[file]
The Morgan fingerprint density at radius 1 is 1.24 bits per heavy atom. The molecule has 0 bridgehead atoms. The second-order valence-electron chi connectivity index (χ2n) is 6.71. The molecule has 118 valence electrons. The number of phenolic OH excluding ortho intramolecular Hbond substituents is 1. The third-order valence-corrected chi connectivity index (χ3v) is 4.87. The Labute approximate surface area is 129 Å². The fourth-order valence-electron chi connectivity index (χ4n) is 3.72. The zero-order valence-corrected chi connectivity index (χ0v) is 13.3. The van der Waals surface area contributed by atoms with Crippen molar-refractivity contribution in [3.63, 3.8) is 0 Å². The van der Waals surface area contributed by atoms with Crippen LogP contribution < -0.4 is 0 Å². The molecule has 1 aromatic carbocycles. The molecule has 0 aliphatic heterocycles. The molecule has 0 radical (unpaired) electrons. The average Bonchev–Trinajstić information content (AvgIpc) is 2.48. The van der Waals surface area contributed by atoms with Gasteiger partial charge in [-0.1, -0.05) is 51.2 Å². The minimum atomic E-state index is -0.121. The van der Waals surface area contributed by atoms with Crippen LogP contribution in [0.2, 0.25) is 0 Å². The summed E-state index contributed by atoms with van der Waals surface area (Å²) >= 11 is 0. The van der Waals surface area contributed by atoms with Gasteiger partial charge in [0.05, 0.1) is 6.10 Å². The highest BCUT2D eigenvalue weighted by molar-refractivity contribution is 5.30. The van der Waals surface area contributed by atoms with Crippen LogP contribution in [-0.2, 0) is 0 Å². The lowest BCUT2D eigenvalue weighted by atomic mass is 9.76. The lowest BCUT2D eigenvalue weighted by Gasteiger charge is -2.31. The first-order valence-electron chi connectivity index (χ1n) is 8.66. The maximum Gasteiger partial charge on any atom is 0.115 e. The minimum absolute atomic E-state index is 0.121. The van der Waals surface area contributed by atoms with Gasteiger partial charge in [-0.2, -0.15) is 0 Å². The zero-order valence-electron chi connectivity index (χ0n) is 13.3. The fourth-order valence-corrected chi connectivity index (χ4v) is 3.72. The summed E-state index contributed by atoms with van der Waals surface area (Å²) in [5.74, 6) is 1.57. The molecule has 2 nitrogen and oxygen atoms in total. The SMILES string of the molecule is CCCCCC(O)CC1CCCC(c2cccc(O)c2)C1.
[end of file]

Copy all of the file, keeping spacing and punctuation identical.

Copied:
The Morgan fingerprint density at radius 1 is 1.24 bits per heavy atom. The molecule has 0 bridgehead atoms. The second-order valence-electron chi connectivity index (χ2n) is 6.71. The molecule has 118 valence electrons. The number of phenolic OH excluding ortho intramolecular Hbond substituents is 1. The third-order valence-corrected chi connectivity index (χ3v) is 4.87. The Labute approximate surface area is 129 Å². The fourth-order valence-electron chi connectivity index (χ4n) is 3.72. The zero-order valence-corrected chi connectivity index (χ0v) is 13.3. The van der Waals surface area contributed by atoms with Crippen molar-refractivity contribution in [3.63, 3.8) is 0 Å². The van der Waals surface area contributed by atoms with Crippen LogP contribution < -0.4 is 0 Å². The molecule has 1 aromatic carbocycles. The molecule has 0 aliphatic heterocycles. The molecule has 0 radical (unpaired) electrons. The average Bonchev–Trinajstić information content (AvgIpc) is 2.48. The van der Waals surface area contributed by atoms with Gasteiger partial charge in [-0.1, -0.05) is 51.2 Å². The minimum atomic E-state index is -0.121. The van der Waals surface area contributed by atoms with Crippen LogP contribution in [0.2, 0.25) is 0 Å². The summed E-state index contributed by atoms with van der Waals surface area (Å²) >= 11 is 0. The van der Waals surface area contributed by atoms with Gasteiger partial charge in [0.05, 0.1) is 6.10 Å². The highest BCUT2D eigenvalue weighted by molar-refractivity contribution is 5.30. The van der Waals surface area contributed by atoms with Crippen LogP contribution in [-0.2, 0) is 0 Å². The lowest BCUT2D eigenvalue weighted by atomic mass is 9.76. The lowest BCUT2D eigenvalue weighted by Gasteiger charge is -2.31. The first-order valence-electron chi connectivity index (χ1n) is 8.66. The maximum Gasteiger partial charge on any atom is 0.115 e. The minimum absolute atomic E-state index is 0.121. The van der Waals surface area contributed by atoms with Gasteiger partial charge in [-0.2, -0.15) is 0 Å². The zero-order valence-electron chi connectivity index (χ0n) is 13.3. The fourth-order valence-corrected chi connectivity index (χ4v) is 3.72. The summed E-state index contributed by atoms with van der Waals surface area (Å²) in [5.74, 6) is 1.57. The molecule has 2 nitrogen and oxygen atoms in total. The SMILES string of the molecule is CCCCCC(O)CC1CCCC(c2cccc(O)c2)C1.